New fossil sheds light on old mystery
Scientists from IVPP, Field Museum and University of Chicago describe a new Chinese reptile from the Triassic and propose a unique feeding method
September 23, 2004
The well-preserved fossil of a newly discovered reptile species may explain the function of the extremely long neck for which some protorosaurs are known--a feature that has puzzled scientists for decades.
The Protorosauria is an order of diverse predatory reptiles that lived as far back as 280 million years ago. Scientists have never been able to figure out the function of the extremely long neck that characterizes some species of this group, including Tanystropheus longobardicus, which was discovered in the 1850s.
About twice as long as its trunk, Tanystropheus' neck has 12 vertebrae along which extend elongated cervical ribs. Years ago, scientists concluded that the long, stiff neck was more or less a consequence of growth patterns rather than a specific functional adaptation.
The new species of protorosaur, however, provides additional clues and suggests that the long neck in these animals may have been part of a unique and very effective method for capturing prey in water.
Dinocephalosaurus orientalis, which means "terrible-headed lizard from the Orient," was recently discovered in southern China. It has a neck made up of 25 vertebrae, again with elongated cervical ribs extending along them. In an embargoed article to be published in Science on September 24, 2004, the authors describe how the neck may have been used to capture prey.
"This is important research because we have finally explained the functional purpose of this strange, long neck," said Olivier Rieppel, PhD, a co-author of the Science paper and chair of geology and curator of fossil amphibians and reptiles at Chicago's Field Museum. "It allowed an almost perfect strike at prey, which usually consisted of elusive fish and squid."
Prey in water is slippery, and any movement toward it not only alerts the prey of an attack but also creates a pressure wave that could push the prey away. Fish and some turtles combat these factors with suction feeding, i.e., pulling the prey into their months by rapidly expanding the mouth cavity.
Crocodiles and alligators use a different approach. They catch prey with their flat head and pincer jaws, which allow them (when feeding in water) to strike laterally, cutting through the water while minimizing the force that pushes the prey away.
Dinocephalosaurus apparently took yet another approach. When it thrust its head forward to capture prey, the ribs along its neck would splay outward. This would increase the diameter of the esophagus, creating a suction force that would swallow the pressure wave created by the lunging head, along with the prey.
"The unusual neck morphology of Dinocephalosaurus would have allowed it to suction feed, a feeding mode previously unknown for fossil aquatic reptiles," said Michael LaBarbera, PhD, professor of organismal biology and anatomy at the University of Chicago. "But suction feeding in Dinocephalosaurus was different from suction feeding in any other animal. Rather than expand the volume of its mouth to suck in prey, Dinocephalosaurus expanded the volume of its throat, in many ways a more effective approach."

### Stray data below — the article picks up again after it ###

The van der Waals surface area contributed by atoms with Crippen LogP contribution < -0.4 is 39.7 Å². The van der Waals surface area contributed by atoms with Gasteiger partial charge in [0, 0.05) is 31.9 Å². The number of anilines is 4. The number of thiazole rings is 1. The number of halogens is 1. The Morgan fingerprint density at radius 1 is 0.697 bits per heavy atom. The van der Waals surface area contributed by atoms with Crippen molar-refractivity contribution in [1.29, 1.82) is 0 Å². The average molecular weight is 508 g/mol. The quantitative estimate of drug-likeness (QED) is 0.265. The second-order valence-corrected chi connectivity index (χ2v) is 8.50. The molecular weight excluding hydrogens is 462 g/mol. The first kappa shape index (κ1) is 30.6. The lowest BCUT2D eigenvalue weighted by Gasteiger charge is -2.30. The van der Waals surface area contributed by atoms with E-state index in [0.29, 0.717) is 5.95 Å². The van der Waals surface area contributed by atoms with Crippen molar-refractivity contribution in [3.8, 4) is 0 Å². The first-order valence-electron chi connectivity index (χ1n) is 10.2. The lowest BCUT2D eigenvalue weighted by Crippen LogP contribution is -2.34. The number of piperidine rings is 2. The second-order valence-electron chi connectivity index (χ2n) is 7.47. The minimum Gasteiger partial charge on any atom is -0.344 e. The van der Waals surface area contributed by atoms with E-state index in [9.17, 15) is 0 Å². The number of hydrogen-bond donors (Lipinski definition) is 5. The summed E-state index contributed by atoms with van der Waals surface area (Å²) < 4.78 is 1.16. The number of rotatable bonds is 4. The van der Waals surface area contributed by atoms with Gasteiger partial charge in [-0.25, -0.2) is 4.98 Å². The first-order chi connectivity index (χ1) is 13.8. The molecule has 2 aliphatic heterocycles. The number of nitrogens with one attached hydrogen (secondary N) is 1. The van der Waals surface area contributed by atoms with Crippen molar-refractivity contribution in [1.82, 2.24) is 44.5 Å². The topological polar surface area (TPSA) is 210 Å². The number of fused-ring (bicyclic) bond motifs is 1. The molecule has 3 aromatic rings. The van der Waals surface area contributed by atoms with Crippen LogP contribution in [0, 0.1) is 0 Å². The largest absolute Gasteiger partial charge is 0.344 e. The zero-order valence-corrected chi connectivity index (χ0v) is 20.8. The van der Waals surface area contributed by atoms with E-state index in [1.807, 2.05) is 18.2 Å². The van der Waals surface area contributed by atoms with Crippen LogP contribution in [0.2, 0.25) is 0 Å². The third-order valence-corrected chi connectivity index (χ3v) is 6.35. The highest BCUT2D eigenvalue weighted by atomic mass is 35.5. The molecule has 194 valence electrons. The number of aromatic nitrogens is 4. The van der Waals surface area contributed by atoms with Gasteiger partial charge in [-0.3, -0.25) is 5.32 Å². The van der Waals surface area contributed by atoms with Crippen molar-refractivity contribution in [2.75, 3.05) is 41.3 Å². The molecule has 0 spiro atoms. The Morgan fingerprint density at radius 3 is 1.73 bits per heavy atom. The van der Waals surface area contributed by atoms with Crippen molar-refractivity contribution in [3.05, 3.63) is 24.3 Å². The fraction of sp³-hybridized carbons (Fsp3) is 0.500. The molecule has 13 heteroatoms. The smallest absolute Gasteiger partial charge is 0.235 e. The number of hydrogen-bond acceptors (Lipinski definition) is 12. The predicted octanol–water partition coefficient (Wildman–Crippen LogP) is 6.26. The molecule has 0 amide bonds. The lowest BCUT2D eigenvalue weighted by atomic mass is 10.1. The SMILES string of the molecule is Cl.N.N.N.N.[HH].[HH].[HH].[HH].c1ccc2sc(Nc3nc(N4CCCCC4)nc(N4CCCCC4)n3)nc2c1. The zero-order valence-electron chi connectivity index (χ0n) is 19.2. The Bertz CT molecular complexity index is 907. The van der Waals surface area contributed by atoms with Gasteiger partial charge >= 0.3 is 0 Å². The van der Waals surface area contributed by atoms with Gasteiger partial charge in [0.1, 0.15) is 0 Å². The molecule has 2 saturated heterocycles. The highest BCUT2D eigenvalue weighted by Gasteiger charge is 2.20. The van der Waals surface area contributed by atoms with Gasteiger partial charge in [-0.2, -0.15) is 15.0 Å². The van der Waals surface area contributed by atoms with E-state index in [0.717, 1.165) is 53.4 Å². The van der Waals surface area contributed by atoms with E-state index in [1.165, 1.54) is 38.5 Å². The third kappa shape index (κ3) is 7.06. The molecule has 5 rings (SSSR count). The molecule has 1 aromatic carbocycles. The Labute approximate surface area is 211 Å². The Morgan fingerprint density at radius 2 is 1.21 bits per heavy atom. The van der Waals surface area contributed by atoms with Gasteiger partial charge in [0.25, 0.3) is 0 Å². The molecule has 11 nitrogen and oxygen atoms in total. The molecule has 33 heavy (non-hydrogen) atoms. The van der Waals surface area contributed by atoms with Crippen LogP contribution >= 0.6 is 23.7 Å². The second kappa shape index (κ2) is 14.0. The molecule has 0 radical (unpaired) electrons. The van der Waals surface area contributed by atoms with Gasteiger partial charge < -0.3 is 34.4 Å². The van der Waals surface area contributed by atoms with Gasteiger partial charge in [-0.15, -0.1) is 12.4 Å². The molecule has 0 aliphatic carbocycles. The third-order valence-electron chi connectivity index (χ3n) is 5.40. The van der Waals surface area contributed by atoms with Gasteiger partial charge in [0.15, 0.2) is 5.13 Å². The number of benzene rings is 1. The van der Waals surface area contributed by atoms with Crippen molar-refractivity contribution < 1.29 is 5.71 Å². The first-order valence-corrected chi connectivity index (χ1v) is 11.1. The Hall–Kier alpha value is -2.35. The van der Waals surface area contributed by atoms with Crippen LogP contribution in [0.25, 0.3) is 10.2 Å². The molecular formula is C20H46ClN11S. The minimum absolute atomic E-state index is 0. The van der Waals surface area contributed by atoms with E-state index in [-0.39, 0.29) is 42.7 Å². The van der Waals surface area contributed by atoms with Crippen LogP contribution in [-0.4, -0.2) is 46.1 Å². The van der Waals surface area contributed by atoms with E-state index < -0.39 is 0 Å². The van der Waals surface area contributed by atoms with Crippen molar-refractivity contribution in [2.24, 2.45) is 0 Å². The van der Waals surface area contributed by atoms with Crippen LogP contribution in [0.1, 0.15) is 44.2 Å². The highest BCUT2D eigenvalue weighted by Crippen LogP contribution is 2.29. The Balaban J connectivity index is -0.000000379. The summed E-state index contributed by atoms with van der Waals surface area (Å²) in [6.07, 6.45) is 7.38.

In addition, the long neck allowed Dinocephalosaurus to draw near its prey stealthily so it would have less of a chance of being detected. "To a fish in murky water, Dinocephalosaurus' head would have initially looked like another animal its own size, but by the time the fish was able to see Dinocephalosaurus' body, it would already have been lunch," Dr. LaBarbera said.
"Dinocephalosaurus sheds new light on the evolution of protorosaurs and the functional morphology of these long-necked marine reptiles," said Chun Li, lead author and assistant research fellow at the Institute of Vertebrate Paleontology and Paleoanthropology of the Chinese Academy of Sciences in Beijing.
"When Tanystropheus, the first long-necked protorosaur to be found, was discovered in Europe in the 1850s it raised so many questions that it was called a 'biomechanical nightmare,' " Chun added. "And it generated fiery discussion among scientists as recently as the 1980s."
Dinocephalosaurus is 230 million years old and dates from the Triassic. It has 25 cervical vertebrae to Tanystropheus' 12, which might have made its neck a little more flexible.
"These two species are not very closely related, which demonstrates that this strange, long neck evolved twice within the group of protorosaurs," Dr. Rieppel said.
Dinocephalosaurus' neck measures 1.7 meters, while its trunk is less than 1 meter long. Some of its cervical ribs, which are connected to neck vertebrae, span several intervertebral joints. The ribs increase in length from the front of the neck to the back of the neck, bridging more joints near the base of the neck than near the head.
Unlike most protorosaurs, Dinocephalosaurus was fully aquatic, although it might have laid its eggs on land.
Digital images available:
1.) An artist's rendition in color of Dinocephalosaurus orientalis is available through Science. To receive a high-resolution copy of this illustration, reporters must contact the American Association for the Advancement of Science, Office of Public Programs, at (202) 326-6440; firstname.lastname@example.org. A final copy of the journal paper is also available through Science.
2.) A high-resolution color photograph of the nearly complete skeleton of Dinocephalosaurus orientalis is available from The Field Museum. Call Greg Borzo at (312) 665-7106. The required credit for using this image is "Copyright Science".
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